A string of burglaries also occurred at Vital Vittles, the Corp run grocery store in Leavey Center. In early December, a large sum of money was stolen from the back office. In late January, 50 cartons of cigarettes were stolen.

Forcible Fondling?

A frightening but true fact: 1 in 4 Georgetown women are likely to be sexually assaulted during their time at school. Sexual assault includes rape and any other forcible, unwanted sexual contact. Last year, students reported two forcible fondlings, two indecent exposures, and one sexual assault. This summer, a sexual assault was also reported on the Capital Crescent Bike Trail, an area that many Georgetown students use frequently. However, sexual assault is often underreported.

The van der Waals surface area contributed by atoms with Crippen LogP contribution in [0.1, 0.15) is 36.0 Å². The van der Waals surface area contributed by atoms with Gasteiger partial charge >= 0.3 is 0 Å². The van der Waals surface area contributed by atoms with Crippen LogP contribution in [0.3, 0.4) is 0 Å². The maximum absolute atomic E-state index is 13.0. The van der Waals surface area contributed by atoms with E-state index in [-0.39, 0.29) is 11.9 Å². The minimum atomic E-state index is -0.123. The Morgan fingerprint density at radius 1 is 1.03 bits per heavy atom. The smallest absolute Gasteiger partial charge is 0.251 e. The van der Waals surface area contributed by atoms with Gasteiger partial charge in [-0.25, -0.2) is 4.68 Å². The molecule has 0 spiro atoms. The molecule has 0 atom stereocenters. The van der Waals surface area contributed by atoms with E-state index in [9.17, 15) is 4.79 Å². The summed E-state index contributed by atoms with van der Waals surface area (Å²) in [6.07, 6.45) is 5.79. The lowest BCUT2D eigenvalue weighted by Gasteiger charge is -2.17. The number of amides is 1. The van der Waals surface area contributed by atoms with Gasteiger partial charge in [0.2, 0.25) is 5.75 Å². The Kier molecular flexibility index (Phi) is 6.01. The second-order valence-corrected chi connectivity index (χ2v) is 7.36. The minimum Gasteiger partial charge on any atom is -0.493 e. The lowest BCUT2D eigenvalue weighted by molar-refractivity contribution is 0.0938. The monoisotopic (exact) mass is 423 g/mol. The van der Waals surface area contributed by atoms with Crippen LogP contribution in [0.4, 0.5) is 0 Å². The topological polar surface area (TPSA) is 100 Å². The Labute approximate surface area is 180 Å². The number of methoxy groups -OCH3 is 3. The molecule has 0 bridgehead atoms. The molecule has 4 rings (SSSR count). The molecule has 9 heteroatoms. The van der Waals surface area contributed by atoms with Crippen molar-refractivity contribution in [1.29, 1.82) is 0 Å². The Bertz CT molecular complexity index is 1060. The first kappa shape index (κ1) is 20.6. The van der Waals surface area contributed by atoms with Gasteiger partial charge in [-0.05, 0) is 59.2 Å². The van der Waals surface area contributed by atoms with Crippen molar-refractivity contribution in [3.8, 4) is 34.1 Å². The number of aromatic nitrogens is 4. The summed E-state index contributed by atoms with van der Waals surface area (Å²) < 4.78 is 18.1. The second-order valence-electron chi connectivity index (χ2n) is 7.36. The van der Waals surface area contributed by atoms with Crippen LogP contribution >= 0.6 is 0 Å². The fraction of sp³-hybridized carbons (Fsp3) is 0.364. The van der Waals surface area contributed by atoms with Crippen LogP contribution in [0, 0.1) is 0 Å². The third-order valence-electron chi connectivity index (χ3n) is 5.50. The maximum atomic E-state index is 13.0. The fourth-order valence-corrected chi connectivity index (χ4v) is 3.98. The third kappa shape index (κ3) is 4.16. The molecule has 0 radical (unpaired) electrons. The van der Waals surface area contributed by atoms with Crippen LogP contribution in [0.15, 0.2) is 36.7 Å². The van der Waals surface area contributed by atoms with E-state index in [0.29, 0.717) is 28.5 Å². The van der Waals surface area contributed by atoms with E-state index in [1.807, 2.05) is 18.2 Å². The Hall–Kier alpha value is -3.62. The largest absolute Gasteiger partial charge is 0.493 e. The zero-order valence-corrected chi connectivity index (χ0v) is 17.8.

Generally, Vox recommends using the SafeRides service late at night. Walking alone at night can get you into sticky situations. The University provides a nighttime shuttle service in the neighborhood and an individual van escort service called SafeRides. You can call for one at 202-784-RIDE (-7433). And what’s does DPS define as “forcible fondling”? We have yet to figure that one out.

If you have been sexually assaulted, Georgetown has resources for you to use. One such resource is Counseling and Psychiatric Services that has a full-time sexual assault counselor with whom you can make an appointment. The Department of Public Safety also has a Sexual Assault Services Coordinator who will work with victims.